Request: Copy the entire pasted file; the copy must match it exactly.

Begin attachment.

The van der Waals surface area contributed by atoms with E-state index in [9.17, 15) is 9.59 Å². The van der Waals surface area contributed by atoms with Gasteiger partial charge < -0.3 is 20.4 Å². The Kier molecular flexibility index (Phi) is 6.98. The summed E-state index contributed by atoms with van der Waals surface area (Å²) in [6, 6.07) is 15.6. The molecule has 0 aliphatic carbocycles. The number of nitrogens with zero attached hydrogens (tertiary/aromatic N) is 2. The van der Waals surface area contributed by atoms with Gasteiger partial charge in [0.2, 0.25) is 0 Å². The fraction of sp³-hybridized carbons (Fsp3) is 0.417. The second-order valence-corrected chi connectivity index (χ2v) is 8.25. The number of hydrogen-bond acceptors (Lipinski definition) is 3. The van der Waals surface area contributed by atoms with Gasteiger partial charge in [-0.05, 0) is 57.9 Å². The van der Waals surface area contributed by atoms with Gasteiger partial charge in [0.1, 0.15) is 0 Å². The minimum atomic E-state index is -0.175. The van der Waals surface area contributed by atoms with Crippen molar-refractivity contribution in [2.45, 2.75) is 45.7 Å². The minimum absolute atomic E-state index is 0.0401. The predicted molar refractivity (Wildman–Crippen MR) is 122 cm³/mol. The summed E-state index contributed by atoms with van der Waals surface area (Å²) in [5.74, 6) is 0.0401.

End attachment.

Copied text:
The van der Waals surface area contributed by atoms with E-state index in [9.17, 15) is 9.59 Å². The van der Waals surface area contributed by atoms with Gasteiger partial charge < -0.3 is 20.4 Å². The Kier molecular flexibility index (Phi) is 6.98. The summed E-state index contributed by atoms with van der Waals surface area (Å²) in [6, 6.07) is 15.6. The molecule has 0 aliphatic carbocycles. The number of nitrogens with zero attached hydrogens (tertiary/aromatic N) is 2. The van der Waals surface area contributed by atoms with Gasteiger partial charge in [0.2, 0.25) is 0 Å². The fraction of sp³-hybridized carbons (Fsp3) is 0.417. The second-order valence-corrected chi connectivity index (χ2v) is 8.25. The number of hydrogen-bond acceptors (Lipinski definition) is 3. The van der Waals surface area contributed by atoms with Gasteiger partial charge in [-0.05, 0) is 57.9 Å². The van der Waals surface area contributed by atoms with Gasteiger partial charge in [0.1, 0.15) is 0 Å². The minimum atomic E-state index is -0.175. The van der Waals surface area contributed by atoms with Crippen molar-refractivity contribution in [2.45, 2.75) is 45.7 Å². The minimum absolute atomic E-state index is 0.0401. The predicted molar refractivity (Wildman–Crippen MR) is 122 cm³/mol. The summed E-state index contributed by atoms with van der Waals surface area (Å²) in [5.74, 6) is 0.0401.